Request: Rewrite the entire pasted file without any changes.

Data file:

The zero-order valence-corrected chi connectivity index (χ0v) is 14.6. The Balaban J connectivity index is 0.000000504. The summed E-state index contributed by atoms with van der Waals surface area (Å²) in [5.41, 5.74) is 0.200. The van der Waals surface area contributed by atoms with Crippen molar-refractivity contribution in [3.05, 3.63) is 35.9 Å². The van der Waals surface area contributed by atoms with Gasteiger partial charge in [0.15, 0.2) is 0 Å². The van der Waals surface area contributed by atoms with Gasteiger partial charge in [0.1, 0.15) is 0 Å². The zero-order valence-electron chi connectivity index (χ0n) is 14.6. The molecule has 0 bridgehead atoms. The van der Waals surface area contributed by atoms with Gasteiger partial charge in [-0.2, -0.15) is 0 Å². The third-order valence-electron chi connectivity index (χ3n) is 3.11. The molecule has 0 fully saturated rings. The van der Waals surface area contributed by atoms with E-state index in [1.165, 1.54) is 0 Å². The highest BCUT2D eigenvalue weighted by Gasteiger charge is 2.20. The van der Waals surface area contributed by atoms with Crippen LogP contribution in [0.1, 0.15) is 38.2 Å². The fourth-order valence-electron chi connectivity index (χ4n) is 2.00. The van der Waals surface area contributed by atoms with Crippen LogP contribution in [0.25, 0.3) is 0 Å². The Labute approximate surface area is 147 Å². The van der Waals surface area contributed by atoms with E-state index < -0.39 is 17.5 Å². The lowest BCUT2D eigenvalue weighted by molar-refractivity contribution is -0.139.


The zero-order valence-corrected chi connectivity index (χ0v) is 14.6. The Balaban J connectivity index is 0.000000504. The summed E-state index contributed by atoms with van der Waals surface area (Å²) in [5.41, 5.74) is 0.200. The van der Waals surface area contributed by atoms with Crippen molar-refractivity contribution in [3.05, 3.63) is 35.9 Å². The van der Waals surface area contributed by atoms with Gasteiger partial charge in [0.15, 0.2) is 0 Å². The van der Waals surface area contributed by atoms with Gasteiger partial charge in [0.1, 0.15) is 0 Å². The zero-order valence-electron chi connectivity index (χ0n) is 14.6. The molecule has 0 bridgehead atoms. The van der Waals surface area contributed by atoms with Gasteiger partial charge in [-0.2, -0.15) is 0 Å². The third-order valence-electron chi connectivity index (χ3n) is 3.11. The molecule has 0 fully saturated rings. The van der Waals surface area contributed by atoms with E-state index in [1.165, 1.54) is 0 Å². The highest BCUT2D eigenvalue weighted by Gasteiger charge is 2.20. The van der Waals surface area contributed by atoms with Crippen LogP contribution in [0.1, 0.15) is 38.2 Å². The fourth-order valence-electron chi connectivity index (χ4n) is 2.00. The van der Waals surface area contributed by atoms with Crippen LogP contribution in [0.25, 0.3) is 0 Å². The Labute approximate surface area is 147 Å². The van der Waals surface area contributed by atoms with E-state index < -0.39 is 17.5 Å². The lowest BCUT2D eigenvalue weighted by molar-refractivity contribution is -0.139.